Second, our one year programme was a fully sponsored programme for corporates. Now, we have restructured that programme to be market centric. It is also offered to self-sponsored candidates now. In the process, we restructured and revamped the entire curriculum.

The programme will kick-off in the month of May. Now it is focused on three types of candidates: sponsored, self sponsored, and international candidates. In fact, 11 international participants of the campus have already come to the campus and are pursuing a preparatory module at the moment.

Third, FPM programme we earlier had was part time. Now, we have restructured the FPM (Fellow programme in management, equivalent to a doctorate) programme on the lines of IIM Ahmedabad's FPM programme and it will be starting in July. It will be a full time, four-year, residential programme.

Are you launching any new courses?

The course curriculum was long due for a revamp at IMI, and full comprehensive review would have taken another one-two years. So we decided to allocate special incentives for the faculty to introduce a new course. This year we announced 18 new courses. Now the challenge is when the delivery starts in mid-June the instructors need to be there. So the broad lines have been drawn up, andnow details are being taken care of.

Also our focus is to at least change 20 per cent of the course material in the first year courses. We are emphasising on the development of indigenous case material, and strengthening partnership with the corporate world.

How has an AMBA accreditation helped?

Unfortunately, there are just three to four institutes in India currently who have AMBA accreditation. The AMBA accreditation is valued a lot. Now, how it is helpful - we have academic tie-ups and partnerships with other institutes, half of which are defunct. Wwe are trying to explore the possibilities of collaboration and tie-ups with other AMBA accredited institutes in Europe and South East Asia. Even if we are able to develop three-four partnerships with institutes having a shared vision, we expect fruitful results. Similarly, we have applied for ASCSB accreditation. If we get it, we will have a large pool to choose our partners from. Once you have an international accreditation, it gives you a natural advantage in creating international tie-ups.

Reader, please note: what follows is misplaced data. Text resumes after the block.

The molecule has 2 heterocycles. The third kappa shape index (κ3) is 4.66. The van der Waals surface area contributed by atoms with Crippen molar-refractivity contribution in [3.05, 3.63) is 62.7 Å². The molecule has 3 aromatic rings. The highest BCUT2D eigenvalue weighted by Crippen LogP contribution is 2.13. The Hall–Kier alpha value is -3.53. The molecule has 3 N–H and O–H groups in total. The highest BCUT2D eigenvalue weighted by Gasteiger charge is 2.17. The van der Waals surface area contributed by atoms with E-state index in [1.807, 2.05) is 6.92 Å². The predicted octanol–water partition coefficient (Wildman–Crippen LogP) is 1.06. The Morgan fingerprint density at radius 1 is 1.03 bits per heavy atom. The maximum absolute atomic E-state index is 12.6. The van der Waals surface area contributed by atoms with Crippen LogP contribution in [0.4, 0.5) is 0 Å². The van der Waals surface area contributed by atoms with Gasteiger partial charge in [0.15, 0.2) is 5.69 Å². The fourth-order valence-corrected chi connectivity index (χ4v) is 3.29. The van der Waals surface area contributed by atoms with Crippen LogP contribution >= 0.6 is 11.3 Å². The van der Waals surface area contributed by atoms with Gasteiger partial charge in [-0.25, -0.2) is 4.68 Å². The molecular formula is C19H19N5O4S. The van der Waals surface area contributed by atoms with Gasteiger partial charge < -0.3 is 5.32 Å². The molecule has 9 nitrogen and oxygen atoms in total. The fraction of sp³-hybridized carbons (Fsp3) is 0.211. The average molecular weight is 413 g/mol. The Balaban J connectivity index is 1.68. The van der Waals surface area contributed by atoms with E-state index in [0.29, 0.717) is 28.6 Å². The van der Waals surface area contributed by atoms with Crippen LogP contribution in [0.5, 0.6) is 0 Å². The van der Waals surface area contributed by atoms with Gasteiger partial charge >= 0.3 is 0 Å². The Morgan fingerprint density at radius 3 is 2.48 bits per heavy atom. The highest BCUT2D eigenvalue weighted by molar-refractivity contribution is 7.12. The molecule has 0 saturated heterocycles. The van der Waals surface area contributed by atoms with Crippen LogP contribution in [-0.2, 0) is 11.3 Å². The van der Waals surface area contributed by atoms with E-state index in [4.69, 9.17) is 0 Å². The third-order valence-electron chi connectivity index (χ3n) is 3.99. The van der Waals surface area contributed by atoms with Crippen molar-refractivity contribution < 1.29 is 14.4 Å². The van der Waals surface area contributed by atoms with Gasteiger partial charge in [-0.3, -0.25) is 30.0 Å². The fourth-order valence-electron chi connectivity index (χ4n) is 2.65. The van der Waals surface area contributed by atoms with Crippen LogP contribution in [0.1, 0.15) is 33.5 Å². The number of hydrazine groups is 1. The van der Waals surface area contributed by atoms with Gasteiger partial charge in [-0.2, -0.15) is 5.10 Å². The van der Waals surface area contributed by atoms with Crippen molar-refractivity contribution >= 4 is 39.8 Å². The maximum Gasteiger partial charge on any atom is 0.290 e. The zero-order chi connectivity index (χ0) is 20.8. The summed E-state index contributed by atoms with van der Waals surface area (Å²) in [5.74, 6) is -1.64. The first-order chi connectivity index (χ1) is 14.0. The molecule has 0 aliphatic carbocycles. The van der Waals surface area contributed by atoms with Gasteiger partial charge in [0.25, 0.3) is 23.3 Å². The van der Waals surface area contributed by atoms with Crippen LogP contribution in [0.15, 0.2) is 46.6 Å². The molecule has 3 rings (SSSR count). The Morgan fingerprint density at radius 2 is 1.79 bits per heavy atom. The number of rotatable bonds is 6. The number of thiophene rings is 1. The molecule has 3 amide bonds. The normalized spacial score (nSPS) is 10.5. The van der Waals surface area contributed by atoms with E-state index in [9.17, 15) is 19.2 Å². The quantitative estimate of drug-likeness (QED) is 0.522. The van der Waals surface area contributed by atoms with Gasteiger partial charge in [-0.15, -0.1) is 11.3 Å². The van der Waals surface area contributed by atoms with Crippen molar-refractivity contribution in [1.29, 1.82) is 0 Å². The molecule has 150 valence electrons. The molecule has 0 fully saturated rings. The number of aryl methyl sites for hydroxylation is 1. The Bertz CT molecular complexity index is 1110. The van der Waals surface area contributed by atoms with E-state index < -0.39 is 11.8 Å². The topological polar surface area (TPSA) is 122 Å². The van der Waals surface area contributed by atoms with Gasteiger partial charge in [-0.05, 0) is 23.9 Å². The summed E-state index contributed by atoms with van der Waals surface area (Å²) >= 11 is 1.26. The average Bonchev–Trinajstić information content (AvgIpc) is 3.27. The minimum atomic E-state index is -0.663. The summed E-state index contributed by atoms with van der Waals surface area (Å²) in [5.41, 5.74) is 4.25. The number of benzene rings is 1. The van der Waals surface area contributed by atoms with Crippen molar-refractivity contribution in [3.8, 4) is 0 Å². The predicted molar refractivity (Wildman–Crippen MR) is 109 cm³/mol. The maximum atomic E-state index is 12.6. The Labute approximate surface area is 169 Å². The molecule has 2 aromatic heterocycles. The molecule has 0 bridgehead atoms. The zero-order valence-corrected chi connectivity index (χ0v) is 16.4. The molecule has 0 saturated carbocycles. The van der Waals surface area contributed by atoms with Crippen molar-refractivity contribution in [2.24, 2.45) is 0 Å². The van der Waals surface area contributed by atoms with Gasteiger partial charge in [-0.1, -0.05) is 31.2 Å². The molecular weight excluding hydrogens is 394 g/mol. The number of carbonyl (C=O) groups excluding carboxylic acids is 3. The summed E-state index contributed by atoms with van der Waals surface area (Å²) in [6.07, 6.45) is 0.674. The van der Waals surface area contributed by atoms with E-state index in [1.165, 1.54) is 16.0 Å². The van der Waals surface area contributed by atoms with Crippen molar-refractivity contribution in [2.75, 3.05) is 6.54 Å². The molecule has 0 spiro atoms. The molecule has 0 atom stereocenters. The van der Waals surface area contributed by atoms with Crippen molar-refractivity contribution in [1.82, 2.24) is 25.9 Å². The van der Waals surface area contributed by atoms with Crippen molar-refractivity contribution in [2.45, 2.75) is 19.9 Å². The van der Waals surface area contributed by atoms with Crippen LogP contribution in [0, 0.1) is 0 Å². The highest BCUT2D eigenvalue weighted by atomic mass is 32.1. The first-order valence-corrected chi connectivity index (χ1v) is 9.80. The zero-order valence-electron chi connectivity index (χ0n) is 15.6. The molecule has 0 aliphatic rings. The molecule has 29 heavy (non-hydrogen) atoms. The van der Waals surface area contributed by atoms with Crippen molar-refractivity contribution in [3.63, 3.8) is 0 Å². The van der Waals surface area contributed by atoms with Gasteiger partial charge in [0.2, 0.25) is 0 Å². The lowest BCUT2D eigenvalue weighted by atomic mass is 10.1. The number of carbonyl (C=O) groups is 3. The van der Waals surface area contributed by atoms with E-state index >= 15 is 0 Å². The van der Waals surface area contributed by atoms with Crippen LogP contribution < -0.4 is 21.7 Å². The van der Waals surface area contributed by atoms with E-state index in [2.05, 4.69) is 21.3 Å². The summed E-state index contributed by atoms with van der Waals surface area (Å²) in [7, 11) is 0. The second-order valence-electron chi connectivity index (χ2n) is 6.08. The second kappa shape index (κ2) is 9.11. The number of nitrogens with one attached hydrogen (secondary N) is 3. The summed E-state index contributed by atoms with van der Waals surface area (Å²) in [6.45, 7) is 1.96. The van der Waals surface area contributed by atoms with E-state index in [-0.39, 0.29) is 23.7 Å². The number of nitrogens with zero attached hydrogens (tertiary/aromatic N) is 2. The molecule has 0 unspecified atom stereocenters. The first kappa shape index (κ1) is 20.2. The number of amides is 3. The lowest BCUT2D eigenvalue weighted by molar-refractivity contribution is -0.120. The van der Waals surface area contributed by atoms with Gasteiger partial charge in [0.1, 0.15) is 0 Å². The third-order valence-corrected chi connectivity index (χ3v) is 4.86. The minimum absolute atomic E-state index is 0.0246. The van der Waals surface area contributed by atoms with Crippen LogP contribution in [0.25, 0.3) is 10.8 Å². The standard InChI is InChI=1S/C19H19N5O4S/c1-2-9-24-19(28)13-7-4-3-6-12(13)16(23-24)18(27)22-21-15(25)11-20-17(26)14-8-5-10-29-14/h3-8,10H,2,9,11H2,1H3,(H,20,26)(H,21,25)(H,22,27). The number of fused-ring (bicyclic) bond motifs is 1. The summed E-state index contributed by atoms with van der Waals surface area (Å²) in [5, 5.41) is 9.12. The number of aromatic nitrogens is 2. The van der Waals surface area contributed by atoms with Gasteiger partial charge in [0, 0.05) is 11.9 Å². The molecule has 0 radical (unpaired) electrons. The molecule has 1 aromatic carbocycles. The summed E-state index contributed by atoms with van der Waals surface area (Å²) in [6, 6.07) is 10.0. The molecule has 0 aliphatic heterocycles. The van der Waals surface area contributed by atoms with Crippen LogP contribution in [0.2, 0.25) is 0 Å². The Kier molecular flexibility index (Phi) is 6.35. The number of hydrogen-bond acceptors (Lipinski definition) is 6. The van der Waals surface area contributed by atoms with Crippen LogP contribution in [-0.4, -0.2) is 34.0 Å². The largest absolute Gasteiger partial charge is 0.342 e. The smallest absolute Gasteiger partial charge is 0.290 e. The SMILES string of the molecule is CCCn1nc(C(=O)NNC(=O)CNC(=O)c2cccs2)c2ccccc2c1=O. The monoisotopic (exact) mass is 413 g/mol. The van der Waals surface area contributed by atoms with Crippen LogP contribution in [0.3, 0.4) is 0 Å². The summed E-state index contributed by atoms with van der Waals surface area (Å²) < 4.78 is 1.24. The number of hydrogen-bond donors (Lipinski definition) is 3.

How different is it from heading a government institution and then turning to a private one? What are the challenges?

When I took over IIM Ahmedabad it was already a renowned institute in India but it did not have a presence abroad. So, the challenge was to firmly establish IIM-A as the number one institute in India and improve its global visibility. We needed to participate in global rankings and succeed, which I tried to accomplish during my tenure and succeeded to a large extent. There the challenge was how to refocus research, consulting, and executive education; all from the point of view of global branding.

Now, at IMI we have to first establish ourselves in the domestic market as the number one school, and then in the Asia Pacific region. This is a smaller system as compared to that but when it comes to governance structure, we also have a board just like IIM-A. At IIM-A, although it was an institution, we ran it by adopting best practices in the corporate world. Here at IMI, we have to adopt some best practices of the public institutions, so that there is a blend of good features of governance in both public and private institutions.